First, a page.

by Mark Angelides
There will be a lot of speculation and recrimination around the results of yesterday’s elections. The DNC will (and already are) claiming it as a rejection of President Trump, whilst the GOP is remaining somewhat silence. But what is the real deal here? Who truly won and lost, and what are the wider ramifications?
The DNC, and most specifically Tom Perez, have bought themselves a stay of execution. After losing every major election since (and including) the presidency, they were sorely in need of a big win. Virginia (already Democrat headed) and New Jersey Governorships are not huge, but they are nonetheless wins. Yet, the relief they are feeling has turned into something much worse…hubris.
To state that these (fairly easy) wins are a rejection of President Trump and everything he stands for is clearly hyperbole. If we followed the same logic, which means that the presidential election and every single one since was a rejection of the DNC and everything they stand for. You can’t make a parallel on only one side. The DNC need to inject a little perspective.
Both Virginia and New Jersey voted heavily for Hillary Clinton in 2016, so the lack of Trump supporters (around 25% in VA) is not really a shock. But what was surprising was that Ed Gillespie (an establishment candidate) refused assistance from the president. As CNN are happy to report, since Gillespie won the nomination, President Trump has been to his Virginia golf course 15 times, yet Gillespie’s campaign (run by a former Bush creature) refused to ask for his help.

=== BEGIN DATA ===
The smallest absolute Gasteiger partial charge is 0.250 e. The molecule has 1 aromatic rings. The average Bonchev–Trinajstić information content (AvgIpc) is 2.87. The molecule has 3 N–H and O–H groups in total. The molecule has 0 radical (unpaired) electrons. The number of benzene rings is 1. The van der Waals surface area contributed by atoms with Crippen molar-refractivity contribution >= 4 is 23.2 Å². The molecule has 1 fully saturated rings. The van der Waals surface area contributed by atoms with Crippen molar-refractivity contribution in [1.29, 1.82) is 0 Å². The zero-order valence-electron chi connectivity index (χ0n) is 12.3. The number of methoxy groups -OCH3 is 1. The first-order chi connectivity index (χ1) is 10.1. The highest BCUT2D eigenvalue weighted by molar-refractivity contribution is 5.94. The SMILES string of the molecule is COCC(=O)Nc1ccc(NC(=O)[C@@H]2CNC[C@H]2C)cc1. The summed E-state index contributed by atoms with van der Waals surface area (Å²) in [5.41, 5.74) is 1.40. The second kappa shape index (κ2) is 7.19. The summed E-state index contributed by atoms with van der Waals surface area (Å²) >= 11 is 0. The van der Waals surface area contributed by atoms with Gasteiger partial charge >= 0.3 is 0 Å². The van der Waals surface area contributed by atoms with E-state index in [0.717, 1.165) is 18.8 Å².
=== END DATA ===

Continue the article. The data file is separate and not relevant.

And then there is Northam (also an establishment candidate), who during the campaign said that he would not allow sanctuary cities to spring up in Virginia and would be tough on deportations (which side is he on again?). It seems both candidates were trying to cash in on the Trump phenomenon without actually being on the same side.
It is notable that the only major Republican to speak out so far has been the president himself. Why is this? Is it because the GOP must finally come to terms with the idea that the president is the person people voted for, not their party? Jill Vogel, running for Lt Governor, actually got tens of thousands more votes than Gillespie himself…And she was openly in support of Donald Trump.
It’s time for both main parties to wake up and understand that legacy parties now need t work harder for the vote. Candidates (thanks to social media and a 24-hour news cycle) now have access to audiences that were denied or provided by the party machines previously.
Then again, in a race between two establishment politicians, the only losers are the people.
by Mark Angelides